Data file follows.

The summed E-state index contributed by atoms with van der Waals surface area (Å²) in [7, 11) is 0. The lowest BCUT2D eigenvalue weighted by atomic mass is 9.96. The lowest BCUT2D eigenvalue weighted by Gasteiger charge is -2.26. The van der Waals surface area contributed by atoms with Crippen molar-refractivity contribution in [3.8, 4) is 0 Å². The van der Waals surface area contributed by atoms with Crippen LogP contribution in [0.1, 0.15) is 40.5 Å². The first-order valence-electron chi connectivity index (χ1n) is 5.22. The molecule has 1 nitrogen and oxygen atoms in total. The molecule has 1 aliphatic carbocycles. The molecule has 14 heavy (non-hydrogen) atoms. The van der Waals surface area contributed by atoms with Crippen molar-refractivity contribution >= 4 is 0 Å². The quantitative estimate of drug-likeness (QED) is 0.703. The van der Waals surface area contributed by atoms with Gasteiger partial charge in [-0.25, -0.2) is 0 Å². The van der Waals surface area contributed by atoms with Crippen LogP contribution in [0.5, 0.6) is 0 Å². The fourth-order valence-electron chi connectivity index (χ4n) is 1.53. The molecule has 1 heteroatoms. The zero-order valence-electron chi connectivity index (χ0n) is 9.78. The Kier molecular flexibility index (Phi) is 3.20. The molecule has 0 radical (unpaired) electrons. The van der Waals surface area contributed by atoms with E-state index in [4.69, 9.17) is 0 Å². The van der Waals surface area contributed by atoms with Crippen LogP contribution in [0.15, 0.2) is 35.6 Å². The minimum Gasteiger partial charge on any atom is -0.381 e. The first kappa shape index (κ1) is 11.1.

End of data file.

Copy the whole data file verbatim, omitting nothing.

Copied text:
The summed E-state index contributed by atoms with van der Waals surface area (Å²) in [7, 11) is 0. The lowest BCUT2D eigenvalue weighted by atomic mass is 9.96. The lowest BCUT2D eigenvalue weighted by Gasteiger charge is -2.26. The van der Waals surface area contributed by atoms with Crippen molar-refractivity contribution in [3.8, 4) is 0 Å². The van der Waals surface area contributed by atoms with Crippen LogP contribution in [0.1, 0.15) is 40.5 Å². The first-order valence-electron chi connectivity index (χ1n) is 5.22. The molecule has 1 nitrogen and oxygen atoms in total. The molecule has 1 aliphatic carbocycles. The molecule has 14 heavy (non-hydrogen) atoms. The van der Waals surface area contributed by atoms with Crippen molar-refractivity contribution >= 4 is 0 Å². The quantitative estimate of drug-likeness (QED) is 0.703. The van der Waals surface area contributed by atoms with Gasteiger partial charge in [-0.25, -0.2) is 0 Å². The van der Waals surface area contributed by atoms with Crippen LogP contribution in [0.5, 0.6) is 0 Å². The fourth-order valence-electron chi connectivity index (χ4n) is 1.53. The molecule has 1 heteroatoms. The zero-order valence-electron chi connectivity index (χ0n) is 9.78. The Kier molecular flexibility index (Phi) is 3.20. The molecule has 0 radical (unpaired) electrons. The van der Waals surface area contributed by atoms with E-state index in [4.69, 9.17) is 0 Å². The van der Waals surface area contributed by atoms with Crippen LogP contribution in [0.15, 0.2) is 35.6 Å². The minimum Gasteiger partial charge on any atom is -0.381 e. The first kappa shape index (κ1) is 11.1.